“You’re on ancient ground, where for thousands of years people have stood there and prayed to the Holiest of Holies,” she said. “It’s very moving.”
The Pressel family also had a bit of a reunion when the visitors met up with Morgan's grandfather’s cousin.
Ami Maayani is an Israeli composer, architect, and philosopher whose works have been performed all over the world. The most fascinating part of the evening, however, was the fact that my grandmother had not seen Ami since 1974, since our mother (Kathy) was 14 years old. It was amazing to hear how much he remembered Kathy, at an age where my sister and I didn’t know her.
Not long after Pressel returned to the U.S., she held her fifth annual Morgan & Friends Fight Cancer Tournament in honor of her late mother, who lost a battle to breast cancer.
Pressel’s lineup was a who’s-who of American stars on the LPGA – Paula Creamer, Cristie Kerr, Lexi Thompson and Brittany Lincicome. Together they raised $475,000 toward breast-cancer research at the Kathryn Krickstein Pressel Mammovan, which travels throughout Palm Beach County offering breast exams and health care to those in need. Pressel has raised more than $2.2 million in five years.
“It was our third-best year, and we were missing a couple of pretty big corporate sponsors,” Pressel said. “It was unbelievable that we were able to raise that much money this year.”
It truly has been a life-changing winter for Pressel, who looked all grown up in a fetching red gown at her event’s gala, her left hand sparkling. Pressel met Bush, senior vice president of global events at Octagon, at a pro-am in Tulsa, Okla., in 2007. (He’s a scratch golfer.) The two have been dating since May 2008.
With the LPGA season quickly approaching, Pressel turns her attention toward closing the gap on another title. She hasn’t won on tour since 2007.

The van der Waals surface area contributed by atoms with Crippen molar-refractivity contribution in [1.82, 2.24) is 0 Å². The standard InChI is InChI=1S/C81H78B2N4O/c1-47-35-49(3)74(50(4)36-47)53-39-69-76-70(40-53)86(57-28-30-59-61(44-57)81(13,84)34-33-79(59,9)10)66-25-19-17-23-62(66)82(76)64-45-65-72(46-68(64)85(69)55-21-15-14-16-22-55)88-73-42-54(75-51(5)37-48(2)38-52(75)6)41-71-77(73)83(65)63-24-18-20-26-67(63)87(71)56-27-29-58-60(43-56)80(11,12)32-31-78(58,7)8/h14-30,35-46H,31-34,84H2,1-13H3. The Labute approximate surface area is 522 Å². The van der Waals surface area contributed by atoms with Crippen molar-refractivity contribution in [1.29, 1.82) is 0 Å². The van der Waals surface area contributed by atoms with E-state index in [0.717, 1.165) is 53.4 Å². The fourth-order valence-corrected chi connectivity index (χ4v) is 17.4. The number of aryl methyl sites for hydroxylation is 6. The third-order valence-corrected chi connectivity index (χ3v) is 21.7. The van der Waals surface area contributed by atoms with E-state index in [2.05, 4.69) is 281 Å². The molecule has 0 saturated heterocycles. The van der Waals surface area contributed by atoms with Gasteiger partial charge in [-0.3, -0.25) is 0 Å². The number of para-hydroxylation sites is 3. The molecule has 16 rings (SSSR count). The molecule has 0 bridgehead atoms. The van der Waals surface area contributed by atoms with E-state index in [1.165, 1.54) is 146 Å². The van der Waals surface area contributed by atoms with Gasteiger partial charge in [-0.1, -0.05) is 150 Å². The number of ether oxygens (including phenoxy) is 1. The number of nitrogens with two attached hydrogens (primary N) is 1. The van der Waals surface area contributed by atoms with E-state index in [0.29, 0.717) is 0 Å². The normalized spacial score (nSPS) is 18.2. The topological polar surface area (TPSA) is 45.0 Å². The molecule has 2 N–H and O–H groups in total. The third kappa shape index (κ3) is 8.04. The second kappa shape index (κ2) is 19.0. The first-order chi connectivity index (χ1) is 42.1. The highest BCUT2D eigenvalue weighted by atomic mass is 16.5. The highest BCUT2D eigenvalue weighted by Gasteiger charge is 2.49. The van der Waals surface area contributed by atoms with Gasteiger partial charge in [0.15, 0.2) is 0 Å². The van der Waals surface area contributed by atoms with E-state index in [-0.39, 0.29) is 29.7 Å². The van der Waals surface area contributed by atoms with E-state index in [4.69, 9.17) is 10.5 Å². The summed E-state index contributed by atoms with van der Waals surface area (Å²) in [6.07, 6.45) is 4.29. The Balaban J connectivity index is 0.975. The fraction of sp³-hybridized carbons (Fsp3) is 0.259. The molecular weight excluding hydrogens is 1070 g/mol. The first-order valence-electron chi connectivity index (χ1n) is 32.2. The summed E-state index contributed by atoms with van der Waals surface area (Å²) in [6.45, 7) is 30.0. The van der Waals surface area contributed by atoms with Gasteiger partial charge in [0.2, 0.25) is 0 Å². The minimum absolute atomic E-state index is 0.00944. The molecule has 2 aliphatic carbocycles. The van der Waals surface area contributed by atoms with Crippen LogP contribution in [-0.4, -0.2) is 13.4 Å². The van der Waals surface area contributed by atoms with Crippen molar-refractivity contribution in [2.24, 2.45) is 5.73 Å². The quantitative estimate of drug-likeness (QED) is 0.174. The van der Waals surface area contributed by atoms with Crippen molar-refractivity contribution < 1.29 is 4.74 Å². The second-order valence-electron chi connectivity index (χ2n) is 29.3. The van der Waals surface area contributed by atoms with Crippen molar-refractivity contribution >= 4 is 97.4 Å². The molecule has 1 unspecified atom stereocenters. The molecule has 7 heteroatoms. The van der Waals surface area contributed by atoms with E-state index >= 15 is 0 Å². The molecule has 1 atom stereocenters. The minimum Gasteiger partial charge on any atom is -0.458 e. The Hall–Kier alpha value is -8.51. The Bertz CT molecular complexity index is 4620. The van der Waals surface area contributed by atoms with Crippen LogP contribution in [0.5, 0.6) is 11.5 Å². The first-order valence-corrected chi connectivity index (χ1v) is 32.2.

“It’s been a great ride,” Pressel said on her drive home from a lesson with instructor Gary Gilchrist. “I’ve had so much fun so far, and I’m only 23. I’ve got plenty of time left.”
For Pressel, the mental game now takes a front seat. Gilchrist spends as much time trying to make her swing more solid at impact as he does working on her mind.
“The biggest hurdle for anyone leading a tournament is just believing you can (win),” Gilchrist said. “I think too many people spend their time focusing on the things they can’t control. It causes a lot of worry, anxiety. … Once you get your confidence high, good things will happen.”
It’s difficult to imagine Pressel going into a season with a better frame of mind, given all the recent high points.
While in Israel, Pressel planted a tree at the Harvey Hertz Ceremonial Tree Planting Center at Neot Kedumim, a biblical landscape reserve. She closed her online diary with these grateful words:
When we planted a tree early in the week, we were told to take a stone from the ground and bring it back home with us. We had to promise, however, that the stone would someday return to its home. So I will keep the stone on my dresser as a reminder of the trip of a lifetime, and I promise to return, hopefully many times, with the stone in hand. But in the meantime, I will take with me the lesson of perseverance I learned from the people of Israel, and apply it to every aspect of my life.